Bob’s cookbook will include a pantry list of supplies for the reader to always keep on hand. Each meal will combine what the reader already has with a few additional fresh and local ingredients to make the meal flavorful and unique. He will also have a basic bar section because what is boating without the occasional cocktail?

In finding his calling to food, Bob remembers his first “ah-ha” moment. In this moment, Bob is a child at his grandparents’ house. Little boy Bob has a handful of freshly picked, warm raspberries; he brings them in the house and puts them on ice cream- the raspberries melt the cool ice cream surrounding them. Bob tells me that this taste is “that moment that you’re always chasing”.

“That moment you’re always chasing”… I like this. I reflect on “ah-ha” moments- the simplicities that make life fascinating… the good conversation with a stranger, the cool breeze as you fall asleep, or the warm raspberries on your ice cream. Perhaps we should all chase our “ah-ha” moments. If we live a life or work a career full of “ah-has”, I think we’re on the right path. I think about my career “ah-has”- seeing my patient walk again after many weeks of therapy, being asked by a family to pray with them before their mother goes to surgery, a burn patient singing to Mariah Carey as we do his full body wound cares, and discussing life goals with a woman exactly my age who has just become paralyzed. These “ah-has” are not always wonderful but they show me life; they have confirmed that I am walking the path I was meant for. Of course, I have personal “ah-has” as well. As a child- dancing in the milk barn or swimming in the cold creek with my cousins. More recently- anchoring our boat out for the first time or sleeping on the plywood floor next to candlelight in our half built cabin.

“Ah-has” are simple moments with big impact; we must recognize them as such and use them as a compass. Like warm raspberries on ice cream, it is the simplicities of this life that are utterly fascinating, delicious, and small signs toward a life well lived. Cheers!

 

Dreamers At Work

I got home from work at 2:30am last night. Working as a nurse in downtown Minneapolis is anything but monotonous; it can be a little chaotic and a lot of crazy; it is challenging and fast moving. I love it, but by the time my shift is over, this is where I want to be. At this time of night, the docks are quiet, the water surrounding them is still, and my neighbors are tucked away in their floating homes. As I enter the wooded marina, I breathe easier and move slower. While the sound of call lights continues to ring in my head, my lone footsteps on the dock finally quiet them.

At 2:30am, I am surprised to see another soul awake. It is John. He works late on his trimaran preparing it for June 8 at 5am when he and four others plan to race this not-yet-ready boat in the R2AK. It is a 750 mile race from Port Townsend, WA to Ketchikan, AK. You must sail with no motor and no support boats. With the race nearly one week away and the boat currently afloat 1,760 miles from the starting line, I’m a little nervous for them. I spend a few moments with John, and as he shows me his project successes from the night with a smile that not many people can hold up so well at 2:30am, I believe in him.

Today, May 31st, we have a perfect afternoon. It’s sunny and still. It’s a project day in the marina. With the holiday weekend and spotty storms behind us for a couple of days, every captain in this place has big eyes and working hands.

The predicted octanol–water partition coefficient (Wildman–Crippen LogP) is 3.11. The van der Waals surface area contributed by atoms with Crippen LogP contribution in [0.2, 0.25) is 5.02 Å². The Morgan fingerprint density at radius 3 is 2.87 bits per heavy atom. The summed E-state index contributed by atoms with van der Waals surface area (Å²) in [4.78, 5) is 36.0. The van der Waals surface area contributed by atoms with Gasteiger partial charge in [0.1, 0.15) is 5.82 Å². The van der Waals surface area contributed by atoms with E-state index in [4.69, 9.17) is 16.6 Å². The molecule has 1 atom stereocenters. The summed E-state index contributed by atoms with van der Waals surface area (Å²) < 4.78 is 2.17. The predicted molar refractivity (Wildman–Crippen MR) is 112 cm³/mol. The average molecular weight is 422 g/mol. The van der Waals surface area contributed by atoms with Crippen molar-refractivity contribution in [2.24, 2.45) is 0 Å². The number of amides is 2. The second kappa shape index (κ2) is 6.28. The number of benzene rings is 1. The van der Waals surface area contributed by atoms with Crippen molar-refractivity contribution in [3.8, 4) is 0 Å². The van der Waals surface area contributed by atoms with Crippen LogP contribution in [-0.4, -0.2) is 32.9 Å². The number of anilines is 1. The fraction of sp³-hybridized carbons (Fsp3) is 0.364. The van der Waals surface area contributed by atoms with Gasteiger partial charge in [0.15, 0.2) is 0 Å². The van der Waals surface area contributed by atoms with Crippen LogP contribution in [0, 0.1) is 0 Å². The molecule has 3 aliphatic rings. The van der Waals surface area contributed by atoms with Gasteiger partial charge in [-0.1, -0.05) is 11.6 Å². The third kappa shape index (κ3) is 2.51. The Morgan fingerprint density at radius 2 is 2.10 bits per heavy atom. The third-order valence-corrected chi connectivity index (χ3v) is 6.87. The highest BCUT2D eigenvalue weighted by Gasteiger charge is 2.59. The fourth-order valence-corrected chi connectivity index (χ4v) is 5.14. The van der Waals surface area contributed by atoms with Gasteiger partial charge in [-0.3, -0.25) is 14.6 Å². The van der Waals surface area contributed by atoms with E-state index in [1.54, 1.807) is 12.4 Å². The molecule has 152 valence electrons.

Bob across the dock is refurnishing his wood trim. Rick, one dock over, is trying to fix leaks around his windows; he says this is a problem every Chris Craft of that era has; we yell across the water as we talk about this. On our boat, we added plywood to our top deck floor to stabilize and level it. It was two day project finished today with fiberglass, paint, and parquet flooring that Michael bought on Craigslist.

As the evening moves on, I visit the trimaran and find Juan. No, I’m not just calling John “John” in Spanish… that’d be confusing. Juan is John’s friend and a fellow sailor ready to take on the R2AK. Tonight, while John is at an open house for the Lake Calhoun Sailing Club (he’s an Associate Director there), it is Juan’s turn to get this trimaran race-ready.

John and Juan are roommates. They met in college when they both went to the University of Minnesota. They met on the water of course. Like all boat people, they got to talking about how to fix one or the other’s boat problem, and before they can do anything about it, they’re buddies forever. They are both Wisconsin boys; John from Milwaukee and Juan from Wisconsin Rapids. I lived in Wisconsin once and still had to ask where this was; Juan tells me its right in the middle of the state. Juan was born in Mexico; his family moved here when he was one year old. As Juan tells me more about who he is, I feel akin to him. His outlook is familiar.

Juan sailed for the first time when he was 10 years old. Then, like me and so many others, the teenage years brought distraction. He was in to sports, hunting, and girls. In college, Juan got a degree in chemistry. When I ask what he originally went to school for, Juan says “for knowledge mostly”. I don’t know why but the choice to get a degree in chemistry surprised me a bit… maybe because we just spent the last ten minutes talking about travelling and for some reason, being in a lab and being out in the world seem like two different animals. Juan told me about taking a few semesters off to backpack in national parks, play music, and spend time WWOOFing on a vegan permaculture farm in California. I related to him on these experiences, except on the music thing; in this, I lamented to him about my ongoing failed harmonica attempts. Juan plays harmonica, drums, guitar, and some ukulele. I’m jealous.